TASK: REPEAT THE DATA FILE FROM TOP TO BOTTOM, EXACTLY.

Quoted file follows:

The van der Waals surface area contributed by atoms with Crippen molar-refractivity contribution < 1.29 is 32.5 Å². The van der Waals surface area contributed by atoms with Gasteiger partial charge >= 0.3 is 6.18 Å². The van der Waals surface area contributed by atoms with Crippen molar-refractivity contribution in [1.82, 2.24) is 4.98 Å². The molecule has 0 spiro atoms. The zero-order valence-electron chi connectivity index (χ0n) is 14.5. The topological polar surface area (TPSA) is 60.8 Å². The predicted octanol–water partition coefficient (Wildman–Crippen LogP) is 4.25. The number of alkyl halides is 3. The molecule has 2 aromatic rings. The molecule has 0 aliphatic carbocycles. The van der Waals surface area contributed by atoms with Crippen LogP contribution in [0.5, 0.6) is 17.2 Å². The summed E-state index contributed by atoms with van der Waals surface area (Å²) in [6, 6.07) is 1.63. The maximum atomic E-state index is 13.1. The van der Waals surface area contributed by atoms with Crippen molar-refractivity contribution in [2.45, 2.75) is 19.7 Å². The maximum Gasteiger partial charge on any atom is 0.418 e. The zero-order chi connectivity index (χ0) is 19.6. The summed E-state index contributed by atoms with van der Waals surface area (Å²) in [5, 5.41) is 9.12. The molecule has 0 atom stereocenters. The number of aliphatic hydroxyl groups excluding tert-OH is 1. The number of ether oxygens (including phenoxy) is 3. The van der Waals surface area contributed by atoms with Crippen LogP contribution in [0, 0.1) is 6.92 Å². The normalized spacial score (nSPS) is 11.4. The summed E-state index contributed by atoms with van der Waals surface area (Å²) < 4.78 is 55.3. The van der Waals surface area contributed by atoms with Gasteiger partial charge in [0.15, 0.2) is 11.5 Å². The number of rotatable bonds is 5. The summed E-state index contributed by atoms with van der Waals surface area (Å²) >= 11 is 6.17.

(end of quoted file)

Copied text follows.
The van der Waals surface area contributed by atoms with Crippen molar-refractivity contribution < 1.29 is 32.5 Å². The van der Waals surface area contributed by atoms with Gasteiger partial charge >= 0.3 is 6.18 Å². The van der Waals surface area contributed by atoms with Crippen molar-refractivity contribution in [1.82, 2.24) is 4.98 Å². The molecule has 0 spiro atoms. The zero-order valence-electron chi connectivity index (χ0n) is 14.5. The topological polar surface area (TPSA) is 60.8 Å². The predicted octanol–water partition coefficient (Wildman–Crippen LogP) is 4.25. The number of alkyl halides is 3. The molecule has 2 aromatic rings. The molecule has 0 aliphatic carbocycles. The van der Waals surface area contributed by atoms with Crippen LogP contribution in [0.5, 0.6) is 17.2 Å². The summed E-state index contributed by atoms with van der Waals surface area (Å²) in [6, 6.07) is 1.63. The maximum atomic E-state index is 13.1. The van der Waals surface area contributed by atoms with Crippen molar-refractivity contribution in [2.45, 2.75) is 19.7 Å². The maximum Gasteiger partial charge on any atom is 0.418 e. The zero-order chi connectivity index (χ0) is 19.6. The summed E-state index contributed by atoms with van der Waals surface area (Å²) in [5, 5.41) is 9.12. The molecule has 0 atom stereocenters. The number of aliphatic hydroxyl groups excluding tert-OH is 1. The number of ether oxygens (including phenoxy) is 3. The van der Waals surface area contributed by atoms with Crippen LogP contribution in [0, 0.1) is 6.92 Å². The normalized spacial score (nSPS) is 11.4. The summed E-state index contributed by atoms with van der Waals surface area (Å²) < 4.78 is 55.3. The van der Waals surface area contributed by atoms with Gasteiger partial charge in [0.15, 0.2) is 11.5 Å². The number of rotatable bonds is 5. The summed E-state index contributed by atoms with van der Waals surface area (Å²) >= 11 is 6.17.